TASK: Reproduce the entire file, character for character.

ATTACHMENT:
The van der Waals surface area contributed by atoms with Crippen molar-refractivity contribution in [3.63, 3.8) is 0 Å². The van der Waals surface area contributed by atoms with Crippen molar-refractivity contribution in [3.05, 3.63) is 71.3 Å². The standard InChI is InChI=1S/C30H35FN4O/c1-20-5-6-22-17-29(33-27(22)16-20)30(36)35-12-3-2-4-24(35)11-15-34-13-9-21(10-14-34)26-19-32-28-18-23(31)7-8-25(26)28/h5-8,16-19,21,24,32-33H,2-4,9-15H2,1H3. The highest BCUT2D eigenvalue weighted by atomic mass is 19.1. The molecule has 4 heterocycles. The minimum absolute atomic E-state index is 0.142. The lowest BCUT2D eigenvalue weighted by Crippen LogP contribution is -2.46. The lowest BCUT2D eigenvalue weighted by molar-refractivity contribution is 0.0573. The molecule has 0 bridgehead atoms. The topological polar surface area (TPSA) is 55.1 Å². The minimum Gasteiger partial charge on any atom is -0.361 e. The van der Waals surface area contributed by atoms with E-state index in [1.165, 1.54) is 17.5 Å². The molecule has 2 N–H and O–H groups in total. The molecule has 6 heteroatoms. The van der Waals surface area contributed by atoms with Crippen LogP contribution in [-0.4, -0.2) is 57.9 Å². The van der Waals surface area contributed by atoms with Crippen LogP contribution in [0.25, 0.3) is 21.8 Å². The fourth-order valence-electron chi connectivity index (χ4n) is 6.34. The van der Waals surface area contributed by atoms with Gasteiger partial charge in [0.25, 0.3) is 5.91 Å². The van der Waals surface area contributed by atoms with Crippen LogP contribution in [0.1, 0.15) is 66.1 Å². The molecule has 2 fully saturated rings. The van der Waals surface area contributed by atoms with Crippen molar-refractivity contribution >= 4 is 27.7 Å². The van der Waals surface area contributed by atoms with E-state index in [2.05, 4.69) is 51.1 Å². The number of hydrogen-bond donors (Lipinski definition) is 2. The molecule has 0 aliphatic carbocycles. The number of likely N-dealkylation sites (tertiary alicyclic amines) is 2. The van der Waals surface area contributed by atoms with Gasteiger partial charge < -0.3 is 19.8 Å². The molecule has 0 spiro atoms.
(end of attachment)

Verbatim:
The van der Waals surface area contributed by atoms with Crippen molar-refractivity contribution in [3.63, 3.8) is 0 Å². The van der Waals surface area contributed by atoms with Crippen molar-refractivity contribution in [3.05, 3.63) is 71.3 Å². The standard InChI is InChI=1S/C30H35FN4O/c1-20-5-6-22-17-29(33-27(22)16-20)30(36)35-12-3-2-4-24(35)11-15-34-13-9-21(10-14-34)26-19-32-28-18-23(31)7-8-25(26)28/h5-8,16-19,21,24,32-33H,2-4,9-15H2,1H3. The highest BCUT2D eigenvalue weighted by atomic mass is 19.1. The molecule has 4 heterocycles. The minimum absolute atomic E-state index is 0.142. The lowest BCUT2D eigenvalue weighted by Crippen LogP contribution is -2.46. The lowest BCUT2D eigenvalue weighted by molar-refractivity contribution is 0.0573. The molecule has 0 bridgehead atoms. The topological polar surface area (TPSA) is 55.1 Å². The minimum Gasteiger partial charge on any atom is -0.361 e. The van der Waals surface area contributed by atoms with E-state index in [1.165, 1.54) is 17.5 Å². The molecule has 2 N–H and O–H groups in total. The molecule has 6 heteroatoms. The van der Waals surface area contributed by atoms with Crippen LogP contribution in [-0.4, -0.2) is 57.9 Å². The van der Waals surface area contributed by atoms with Crippen LogP contribution in [0.25, 0.3) is 21.8 Å². The fourth-order valence-electron chi connectivity index (χ4n) is 6.34. The van der Waals surface area contributed by atoms with Gasteiger partial charge in [0.25, 0.3) is 5.91 Å². The van der Waals surface area contributed by atoms with Crippen LogP contribution in [0.1, 0.15) is 66.1 Å². The molecule has 2 fully saturated rings. The van der Waals surface area contributed by atoms with Crippen molar-refractivity contribution >= 4 is 27.7 Å². The van der Waals surface area contributed by atoms with E-state index in [2.05, 4.69) is 51.1 Å². The number of hydrogen-bond donors (Lipinski definition) is 2. The molecule has 0 aliphatic carbocycles. The number of likely N-dealkylation sites (tertiary alicyclic amines) is 2. The van der Waals surface area contributed by atoms with Gasteiger partial charge < -0.3 is 19.8 Å². The molecule has 0 spiro atoms.